27. I really love the idea of not outlining in the beginning, but this "want/need" dichotomy is something I hope will be considered corny bullshit in 10 years. It's just not life! Your choices don't present themselves to you in that manner. Maybe your choice turns out to be exactly what you needed, but that's judgement ex post. The character needs to have two choices which would both be appealing to him and the reader.

  28. I have the opposite problem – good at creating interesting characters and worlds but not interesting plots

  29. He is absolutely right about the first mistake people make in an outline. I personally fell into this trap of plotting and ended up with dead characters, who were just serving the plot. With asking the right questions including making my characters have a dilemma instead of a problem, I was able to make my story very character driven and it's so much more interesting now. These interviews are so valuable in my writing process!

  30. 5:55 – you want a PROACTIVE protagonist, not a active one. You can be active, but not proactive = problem. And passive characters should be removed all together (unless they support the protagonist in specific way).

  31. For character-based dramas, it goes without saying that you should start with the characters, but I can't imagine a film like Inception or E.T. being written that way. These films are memorable because of the peculiar circumstances of the plot, which would probably work even if the characters had a different set of inner demons to overcome along the way.

  32. I think I see his point. I was stuck at the ending of my novel because the original planned ending no longer fit. I was in despair, trying to think of an alternative way to say what the original ending tried to say. I couldn't. I finally reversed my thinking by asking: What does the protagonist represent? What does he want to achieve? And what needs to happen to achieve it? It worked.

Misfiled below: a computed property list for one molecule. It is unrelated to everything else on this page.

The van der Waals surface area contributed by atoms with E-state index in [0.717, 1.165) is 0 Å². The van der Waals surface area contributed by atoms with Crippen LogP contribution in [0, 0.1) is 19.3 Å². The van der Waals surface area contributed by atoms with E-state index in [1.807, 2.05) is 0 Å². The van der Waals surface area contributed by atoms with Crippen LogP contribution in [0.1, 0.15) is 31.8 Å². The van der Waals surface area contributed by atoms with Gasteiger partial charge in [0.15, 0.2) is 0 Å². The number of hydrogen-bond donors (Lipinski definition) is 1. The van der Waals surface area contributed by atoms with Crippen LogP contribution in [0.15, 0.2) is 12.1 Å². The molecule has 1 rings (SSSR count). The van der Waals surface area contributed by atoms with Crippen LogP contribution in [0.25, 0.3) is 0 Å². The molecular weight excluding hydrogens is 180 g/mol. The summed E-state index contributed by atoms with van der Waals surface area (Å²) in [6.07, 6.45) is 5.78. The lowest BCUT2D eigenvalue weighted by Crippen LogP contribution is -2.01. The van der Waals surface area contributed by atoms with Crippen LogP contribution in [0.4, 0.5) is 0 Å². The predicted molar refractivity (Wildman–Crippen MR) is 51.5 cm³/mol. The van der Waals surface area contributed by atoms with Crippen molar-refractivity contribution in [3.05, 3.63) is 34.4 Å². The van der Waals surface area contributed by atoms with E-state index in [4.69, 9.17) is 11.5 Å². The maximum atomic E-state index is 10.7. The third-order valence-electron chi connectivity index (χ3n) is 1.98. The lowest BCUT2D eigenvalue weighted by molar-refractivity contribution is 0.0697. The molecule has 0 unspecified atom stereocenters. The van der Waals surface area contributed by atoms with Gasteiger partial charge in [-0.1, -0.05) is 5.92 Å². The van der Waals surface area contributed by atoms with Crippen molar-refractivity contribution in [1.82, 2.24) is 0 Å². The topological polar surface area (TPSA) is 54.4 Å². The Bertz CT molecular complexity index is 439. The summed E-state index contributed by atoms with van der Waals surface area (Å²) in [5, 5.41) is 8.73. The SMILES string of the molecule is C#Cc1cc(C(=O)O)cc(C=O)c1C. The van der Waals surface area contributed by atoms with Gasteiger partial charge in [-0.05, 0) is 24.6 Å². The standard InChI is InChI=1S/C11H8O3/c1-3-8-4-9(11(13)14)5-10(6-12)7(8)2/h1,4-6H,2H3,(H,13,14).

33. I needed to hear this, thank you Film Courage and Alan! Alan, did you play the Food counter employee on Seinfeld where Kramer buys the 100 year old hot dog and you say "This hot dog has been here since the silent era… you'd have to be insane to eat it." =) One of the funniest scenes lol. https://www.youtube.com/watch?v=Nwd6gztJTd8

  34. I feel bad for people in this field. I haven't seen a movie in like 2 years?!? I must not be normal. I would rather read a book or practice algebra than watching movies.

  35. That sounds great… for american stories, for the current way stories work, focused on character development. Many people act like that's the only way.

  36. I have a warm/cold relationship with this channel. On one hand, the interviewees are all consultants and teachers that make their living off of other writers. I don’t trust their rules or guidelines. But on the other hand, the interviewees are people that read and work on a lot of scripts and they sometimes make a very good point about why certain things happen. My policy with these videos is to be skeptical of rules or guidelines or anything that sounds like a PowerPoint presentation, but to listen out for interesting tidbits. Like his point here about how “writers often write passive protagonists, because writers are themselves passive people IRL” hits the nail on the head in regards to so many writers. Stuff like that flags me on what to watch out for in my own writing; to not assume that my thought process is the same as the protagonist’s. This is one of those channels that I’m skeptical of but begrudgingly check in on because it’s sometimes informative.

  37. John Updike said for a writer, the two happiest moments are when they get an idea, and drives around imagining the story, and when the finished book comes through his mail slot from the publisher.